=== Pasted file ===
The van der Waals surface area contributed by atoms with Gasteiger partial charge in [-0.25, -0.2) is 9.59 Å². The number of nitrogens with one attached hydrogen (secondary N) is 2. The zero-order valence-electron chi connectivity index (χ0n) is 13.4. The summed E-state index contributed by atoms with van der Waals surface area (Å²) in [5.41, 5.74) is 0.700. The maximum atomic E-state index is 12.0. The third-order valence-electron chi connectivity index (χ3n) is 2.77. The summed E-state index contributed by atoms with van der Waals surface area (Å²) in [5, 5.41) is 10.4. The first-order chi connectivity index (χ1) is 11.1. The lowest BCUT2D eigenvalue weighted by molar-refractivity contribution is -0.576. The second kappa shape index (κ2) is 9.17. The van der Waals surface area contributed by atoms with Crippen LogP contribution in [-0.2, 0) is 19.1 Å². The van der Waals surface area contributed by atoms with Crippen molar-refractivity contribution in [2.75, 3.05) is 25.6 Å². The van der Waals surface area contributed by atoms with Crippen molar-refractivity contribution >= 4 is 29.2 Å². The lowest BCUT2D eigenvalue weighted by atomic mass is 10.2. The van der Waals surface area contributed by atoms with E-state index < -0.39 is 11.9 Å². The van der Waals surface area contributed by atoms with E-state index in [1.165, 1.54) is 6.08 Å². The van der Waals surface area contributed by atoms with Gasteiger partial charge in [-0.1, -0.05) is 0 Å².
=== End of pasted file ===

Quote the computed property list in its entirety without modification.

The van der Waals surface area contributed by atoms with Gasteiger partial charge in [-0.25, -0.2) is 9.59 Å². The number of nitrogens with one attached hydrogen (secondary N) is 2. The zero-order valence-electron chi connectivity index (χ0n) is 13.4. The summed E-state index contributed by atoms with van der Waals surface area (Å²) in [5.41, 5.74) is 0.700. The maximum atomic E-state index is 12.0. The third-order valence-electron chi connectivity index (χ3n) is 2.77. The summed E-state index contributed by atoms with van der Waals surface area (Å²) in [5, 5.41) is 10.4. The first-order chi connectivity index (χ1) is 11.1. The lowest BCUT2D eigenvalue weighted by molar-refractivity contribution is -0.576. The second kappa shape index (κ2) is 9.17. The van der Waals surface area contributed by atoms with Crippen LogP contribution in [-0.2, 0) is 19.1 Å². The van der Waals surface area contributed by atoms with Crippen molar-refractivity contribution in [2.75, 3.05) is 25.6 Å². The van der Waals surface area contributed by atoms with Crippen molar-refractivity contribution >= 4 is 29.2 Å². The lowest BCUT2D eigenvalue weighted by atomic mass is 10.2. The van der Waals surface area contributed by atoms with E-state index < -0.39 is 11.9 Å². The van der Waals surface area contributed by atoms with E-state index in [1.165, 1.54) is 6.08 Å². The van der Waals surface area contributed by atoms with Gasteiger partial charge in [-0.1, -0.05) is 0 Å².